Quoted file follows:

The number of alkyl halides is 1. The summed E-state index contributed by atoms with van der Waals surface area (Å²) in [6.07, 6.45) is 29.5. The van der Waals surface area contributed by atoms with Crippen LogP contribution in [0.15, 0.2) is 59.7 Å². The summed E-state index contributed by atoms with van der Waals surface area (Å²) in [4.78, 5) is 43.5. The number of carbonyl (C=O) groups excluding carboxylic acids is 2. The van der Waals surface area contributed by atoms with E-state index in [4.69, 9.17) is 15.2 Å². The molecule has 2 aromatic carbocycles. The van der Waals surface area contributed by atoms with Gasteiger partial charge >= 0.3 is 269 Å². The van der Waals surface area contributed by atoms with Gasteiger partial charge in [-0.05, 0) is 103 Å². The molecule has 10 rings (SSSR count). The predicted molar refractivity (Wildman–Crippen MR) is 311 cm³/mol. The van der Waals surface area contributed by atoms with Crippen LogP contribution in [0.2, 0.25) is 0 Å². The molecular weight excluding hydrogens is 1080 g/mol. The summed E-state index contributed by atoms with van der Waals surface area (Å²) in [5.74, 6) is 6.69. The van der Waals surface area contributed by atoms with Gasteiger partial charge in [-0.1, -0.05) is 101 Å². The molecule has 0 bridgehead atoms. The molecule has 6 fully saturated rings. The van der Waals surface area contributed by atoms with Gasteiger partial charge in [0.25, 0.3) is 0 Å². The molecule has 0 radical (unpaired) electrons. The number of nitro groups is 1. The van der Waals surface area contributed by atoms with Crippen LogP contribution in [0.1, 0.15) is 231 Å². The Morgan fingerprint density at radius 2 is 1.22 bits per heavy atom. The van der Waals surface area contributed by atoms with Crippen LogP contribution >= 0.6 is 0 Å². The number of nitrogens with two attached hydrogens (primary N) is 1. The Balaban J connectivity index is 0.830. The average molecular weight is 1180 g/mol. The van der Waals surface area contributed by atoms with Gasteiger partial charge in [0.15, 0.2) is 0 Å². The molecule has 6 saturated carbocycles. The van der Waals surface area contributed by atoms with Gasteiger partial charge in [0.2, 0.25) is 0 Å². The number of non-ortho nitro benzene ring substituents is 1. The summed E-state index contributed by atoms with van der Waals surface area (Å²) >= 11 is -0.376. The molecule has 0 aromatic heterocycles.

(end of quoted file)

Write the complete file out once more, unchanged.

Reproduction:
The number of alkyl halides is 1. The summed E-state index contributed by atoms with van der Waals surface area (Å²) in [6.07, 6.45) is 29.5. The van der Waals surface area contributed by atoms with Crippen LogP contribution in [0.15, 0.2) is 59.7 Å². The summed E-state index contributed by atoms with van der Waals surface area (Å²) in [4.78, 5) is 43.5. The number of carbonyl (C=O) groups excluding carboxylic acids is 2. The van der Waals surface area contributed by atoms with E-state index in [4.69, 9.17) is 15.2 Å². The molecule has 2 aromatic carbocycles. The van der Waals surface area contributed by atoms with Gasteiger partial charge >= 0.3 is 269 Å². The van der Waals surface area contributed by atoms with Gasteiger partial charge in [-0.05, 0) is 103 Å². The molecule has 10 rings (SSSR count). The predicted molar refractivity (Wildman–Crippen MR) is 311 cm³/mol. The van der Waals surface area contributed by atoms with Crippen LogP contribution in [0.2, 0.25) is 0 Å². The molecular weight excluding hydrogens is 1080 g/mol. The summed E-state index contributed by atoms with van der Waals surface area (Å²) in [5.74, 6) is 6.69. The van der Waals surface area contributed by atoms with Gasteiger partial charge in [-0.1, -0.05) is 101 Å². The molecule has 0 bridgehead atoms. The molecule has 6 fully saturated rings. The van der Waals surface area contributed by atoms with Gasteiger partial charge in [0.25, 0.3) is 0 Å². The molecule has 0 radical (unpaired) electrons. The number of nitro groups is 1. The van der Waals surface area contributed by atoms with Crippen LogP contribution in [0.1, 0.15) is 231 Å². The Morgan fingerprint density at radius 2 is 1.22 bits per heavy atom. The van der Waals surface area contributed by atoms with Crippen LogP contribution >= 0.6 is 0 Å². The number of nitrogens with two attached hydrogens (primary N) is 1. The Balaban J connectivity index is 0.830. The average molecular weight is 1180 g/mol. The van der Waals surface area contributed by atoms with Gasteiger partial charge in [0.15, 0.2) is 0 Å². The molecule has 6 saturated carbocycles. The van der Waals surface area contributed by atoms with Gasteiger partial charge in [0.2, 0.25) is 0 Å². The number of non-ortho nitro benzene ring substituents is 1. The summed E-state index contributed by atoms with van der Waals surface area (Å²) >= 11 is -0.376. The molecule has 0 aromatic heterocycles.